I remember my first southern Spring. I had moved to Victoria from Queensland in my mid-twenties with a small suitcase containing what I thought were suitable clothes. I had at least three long sleeved tops, shoes that weren't sandals and even a cardigan for goodness sake. Really there is nothing that can prepare a born and bred Queenslander for the Melbourne Winter. It hit me like a slap.
Still, after I survived some months of shivering inside my rapidly growing wardrobe of hats, scarves and gloves, a wonderful surprise came - blossoms.
In Queensland the seasons lazily drift into one another. The only reason one might notice Winter has arrived is that everyone has stopped drinking beer in the bath with a fan on. Spring there is no more than tepid water to a lobster, until you suddenly notice you are being cooked and that it is Summer.
Down here (yes, I still call it that), the promise of Spring blasts out like a fanfare. It's the bare branches of trees suddenly gaudy in tufts of pink blossom like six-year-old girls in tulle at a fairy party. It's the almost offensively cheery daffodils lining the streets and gathering in clumps under wizened trees.
Now that I have my own garden, of course, Spring holds all sorts of treats that I watch and wait for to come and go in turns.
At the moment all of my Winter hellebores are still flowering. I've been dutifully feeding and mulching them and this year, have been rewarded with a bumper crop of the most blousy and decadent blooms: double bruised purples, pea-greens flecked with maroon, a true single black with cadmium yellow stamens and variations of dusty pinks and soft yellows. Hellebores love to have babies and they freely cross-pollinate with one another, but their seed never falls far from the parent plant so if you have a shady patch with lots of leaf litter under a tree in your garden, you can cultivate a little piece of late winter paradise in just two or three years, and they won't get out of control.
The next treat that I anticipate every year is the bud burst of an outrageous pink mollis azalea that gracefully sweeps to the ground just outside the glass doors of our lounge. The flowers always come before the leaves, which means that I can still see through the cascade of blooms to the view beyond.
Daffodils have popped up everywhere. I don't love them ( I think I have admitted that in one of my previous columns), but they are a heartening sign that Winter must eventually end. I have noticed that the local cockies seem to have even more of a vendetta against daffodils than I do. At the first sign of a flower they beadily snip it off at the ground. Nothing is safe in my garden at the moment from these local hooligans. They hate: leeks, broad-beans, snow peas, asparagus shoots (!), plum blossom, and have recently taken out every seedling in my new drought tolerant border. I had lovingly planted euphorbias, sedums, phormium and other dry garden perennials to complete a project that had been two years in the making and the next day not a single plant remained.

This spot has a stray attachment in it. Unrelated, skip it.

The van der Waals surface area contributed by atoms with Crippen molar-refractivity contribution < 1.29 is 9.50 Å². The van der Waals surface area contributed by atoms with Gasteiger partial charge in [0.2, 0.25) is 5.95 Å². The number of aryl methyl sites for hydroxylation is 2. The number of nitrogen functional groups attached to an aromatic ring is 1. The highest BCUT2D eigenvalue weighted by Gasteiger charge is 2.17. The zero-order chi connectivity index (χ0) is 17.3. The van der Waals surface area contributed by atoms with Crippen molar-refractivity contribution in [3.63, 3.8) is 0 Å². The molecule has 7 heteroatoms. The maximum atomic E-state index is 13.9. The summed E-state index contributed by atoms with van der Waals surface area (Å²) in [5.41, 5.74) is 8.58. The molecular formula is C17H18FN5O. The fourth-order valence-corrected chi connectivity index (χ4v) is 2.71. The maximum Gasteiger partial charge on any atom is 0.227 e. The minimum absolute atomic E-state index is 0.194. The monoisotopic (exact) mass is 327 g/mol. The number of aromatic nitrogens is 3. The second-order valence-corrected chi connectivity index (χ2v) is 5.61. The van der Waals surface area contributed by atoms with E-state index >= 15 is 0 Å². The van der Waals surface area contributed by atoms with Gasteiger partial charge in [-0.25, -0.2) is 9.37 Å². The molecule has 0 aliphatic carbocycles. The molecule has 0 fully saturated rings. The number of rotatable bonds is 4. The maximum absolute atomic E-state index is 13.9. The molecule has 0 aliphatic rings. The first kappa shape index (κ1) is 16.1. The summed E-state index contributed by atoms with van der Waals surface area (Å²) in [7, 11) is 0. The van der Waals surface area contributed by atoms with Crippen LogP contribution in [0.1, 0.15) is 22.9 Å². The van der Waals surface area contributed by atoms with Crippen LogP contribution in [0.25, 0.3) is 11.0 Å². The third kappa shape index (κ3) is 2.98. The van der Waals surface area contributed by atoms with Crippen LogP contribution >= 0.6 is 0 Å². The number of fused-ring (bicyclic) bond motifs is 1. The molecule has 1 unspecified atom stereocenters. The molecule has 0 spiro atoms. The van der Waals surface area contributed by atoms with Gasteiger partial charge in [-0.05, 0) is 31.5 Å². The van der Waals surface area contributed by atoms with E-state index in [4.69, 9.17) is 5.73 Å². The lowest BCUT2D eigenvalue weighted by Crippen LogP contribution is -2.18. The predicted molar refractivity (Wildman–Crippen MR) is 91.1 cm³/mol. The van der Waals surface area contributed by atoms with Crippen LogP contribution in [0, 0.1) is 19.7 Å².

Since then I have netted all of the new beds (thankfully I had a few plants in reserve and some kind friends donated divisions from their gardens). As well as netting to protect my plants from the birds, I'm also netting any trees in fruit to protect the surrounding bush from the seed that wild birds will drop.
I got a call the other day from a local who had devoted decades to protecting our local forests from those other pesky invaders: weeds - in many cases our own garden plants gone feral. It was a great conversation to have, especially since it is only through sharing local knowledge that any of us get wiser.
I'm older and a little wiser this year than last, although there is something about this time of year that can make me as giddy as a baby on a swing. As the old song goes "I haven't seen a rosebud or a crocus, or a robin on the wing..." but it might as well be Spring.
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